One blood.

“You’ve never heard about West Indians being cheap?”

The question had been leveled at me by my mother’s longtime friend, who was clearly amused and surprised by my ignorance. Her tone, teasing and with a musical lilt, was devoid of an iota of maliciousness.

“No! I’ve never heard that before!” I was now fascinated, as if I had come across an old family secret that I’d now been deemed mature enough to handle.

My mother’s friend called out to her, eager to acquire an additional testimonial. “You ever hear about West Indians being cheap?”

My mother didn’t even bother to look up from the laundry she sorted to field such a simple question. “Oh, yeah! The cheapest, honey!”

The matter was settled. “You know your husband is of West Indian descent, right?” I pointed to my father, whose family had come from St. Vincent and Haiti to find a better life here in America. I feigned disdain, but my motives were clear. My father is notoriously and hilariously cheap.

“Well…” My mother’s voice trailed off. A pregnant pause held in the air for a brief moment, and then, like rainfall after a snap of lightning, the jokes flowed like water—torrential, ceaseless.

For so many who see black people as a monolith, who cannot even comprehend the possibility of multiple black cultures, the above anecdote likely comes as a surprise. Yet in my mother’s house that day, filled solely with black people, there was a wealth of diversity borne from countless unique cultures, and a gentle familiar ribbing that is allowed due to shared racial experiences. I am American; African and Caribbean blacks are my cousins—sometimes literally. I tease my family and my family teases me, but I will love and stand with them. Always.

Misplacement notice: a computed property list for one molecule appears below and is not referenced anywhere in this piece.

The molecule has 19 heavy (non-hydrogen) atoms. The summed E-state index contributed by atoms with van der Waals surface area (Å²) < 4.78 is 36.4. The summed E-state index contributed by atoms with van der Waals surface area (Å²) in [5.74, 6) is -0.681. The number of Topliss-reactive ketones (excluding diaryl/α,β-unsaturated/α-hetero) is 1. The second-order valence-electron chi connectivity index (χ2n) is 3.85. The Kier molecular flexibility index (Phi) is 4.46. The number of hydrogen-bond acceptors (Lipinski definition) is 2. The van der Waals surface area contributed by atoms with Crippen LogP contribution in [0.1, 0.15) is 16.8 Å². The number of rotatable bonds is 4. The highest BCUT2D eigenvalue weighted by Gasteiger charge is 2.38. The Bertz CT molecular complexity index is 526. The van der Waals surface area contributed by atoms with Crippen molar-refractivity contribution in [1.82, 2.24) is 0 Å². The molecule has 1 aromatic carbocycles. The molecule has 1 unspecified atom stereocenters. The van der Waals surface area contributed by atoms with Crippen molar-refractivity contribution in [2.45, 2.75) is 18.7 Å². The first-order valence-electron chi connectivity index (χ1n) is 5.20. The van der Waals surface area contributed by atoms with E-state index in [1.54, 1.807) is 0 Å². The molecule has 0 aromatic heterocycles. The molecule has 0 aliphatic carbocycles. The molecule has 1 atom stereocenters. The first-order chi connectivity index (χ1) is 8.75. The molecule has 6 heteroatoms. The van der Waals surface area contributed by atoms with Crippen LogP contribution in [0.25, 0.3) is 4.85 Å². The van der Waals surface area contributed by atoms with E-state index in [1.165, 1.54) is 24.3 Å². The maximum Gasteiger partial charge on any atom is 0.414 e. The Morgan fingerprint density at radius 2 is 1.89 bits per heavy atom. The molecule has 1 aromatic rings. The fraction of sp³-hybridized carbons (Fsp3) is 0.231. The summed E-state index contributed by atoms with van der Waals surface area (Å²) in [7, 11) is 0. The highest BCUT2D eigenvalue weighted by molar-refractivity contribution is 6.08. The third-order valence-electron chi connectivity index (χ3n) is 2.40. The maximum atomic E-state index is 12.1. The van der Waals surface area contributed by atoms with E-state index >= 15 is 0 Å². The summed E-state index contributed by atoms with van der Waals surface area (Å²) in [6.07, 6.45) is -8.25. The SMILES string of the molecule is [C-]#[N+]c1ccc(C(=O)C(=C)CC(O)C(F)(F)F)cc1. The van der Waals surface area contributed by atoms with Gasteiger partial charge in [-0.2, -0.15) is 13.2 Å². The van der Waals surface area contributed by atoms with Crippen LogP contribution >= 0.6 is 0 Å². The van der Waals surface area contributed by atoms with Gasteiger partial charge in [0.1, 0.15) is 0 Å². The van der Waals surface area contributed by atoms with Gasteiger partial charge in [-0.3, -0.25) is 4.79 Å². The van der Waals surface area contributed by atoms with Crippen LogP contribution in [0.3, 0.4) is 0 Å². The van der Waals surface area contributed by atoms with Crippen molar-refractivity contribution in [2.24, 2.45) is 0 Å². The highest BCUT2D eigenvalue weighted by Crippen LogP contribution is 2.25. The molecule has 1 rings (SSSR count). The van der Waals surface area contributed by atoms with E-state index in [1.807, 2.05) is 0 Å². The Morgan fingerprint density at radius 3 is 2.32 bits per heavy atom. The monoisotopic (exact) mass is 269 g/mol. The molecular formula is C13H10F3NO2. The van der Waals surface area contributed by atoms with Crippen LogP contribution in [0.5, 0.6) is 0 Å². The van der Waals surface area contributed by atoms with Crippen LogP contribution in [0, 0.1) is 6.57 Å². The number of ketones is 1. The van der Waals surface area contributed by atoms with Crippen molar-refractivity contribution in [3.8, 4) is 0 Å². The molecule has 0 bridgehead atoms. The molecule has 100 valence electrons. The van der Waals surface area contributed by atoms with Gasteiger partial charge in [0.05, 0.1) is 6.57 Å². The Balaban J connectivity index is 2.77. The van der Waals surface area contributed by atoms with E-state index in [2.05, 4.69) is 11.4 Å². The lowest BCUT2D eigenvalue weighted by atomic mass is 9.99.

Had a non-black person been in my mother’s house that day and dared comment on West Indian penny-pinching, or African arrogance, or American idleness, he would have been verbally eviscerated for not knowing his place as an outsider who has happened to be made privy to “family” in-jokes—jokes that none of us truly believe or take seriously. I have been in the midst of a group of Filipino, Korean, and Chinese individuals teasing each other regarding which Asian ethnicity is the most racist and possesses the worst accent. I have been made privy to intentionally silly conversations regarding whether Puerto Rican or Dominican men are better lovers. And I’m sure somewhere an Irishman, an Englishman, and a Scot are jovially arguing about some trait that—as a black person and an American—is not for me to comment upon, no matter how many Europeans I call friends. I may be a beloved visitor, but I am not family. Oh, you want my opinion? Nah, I’m good. I’m simply honored that you feel relaxed enough in my company to speak freely and will enjoy the camaraderie. I have enough common sense and respect for those present to refrain from commenting, no matter who is willing to “cosign” for me.

“So, how come white people can’t say nigger and black people say it all the time?”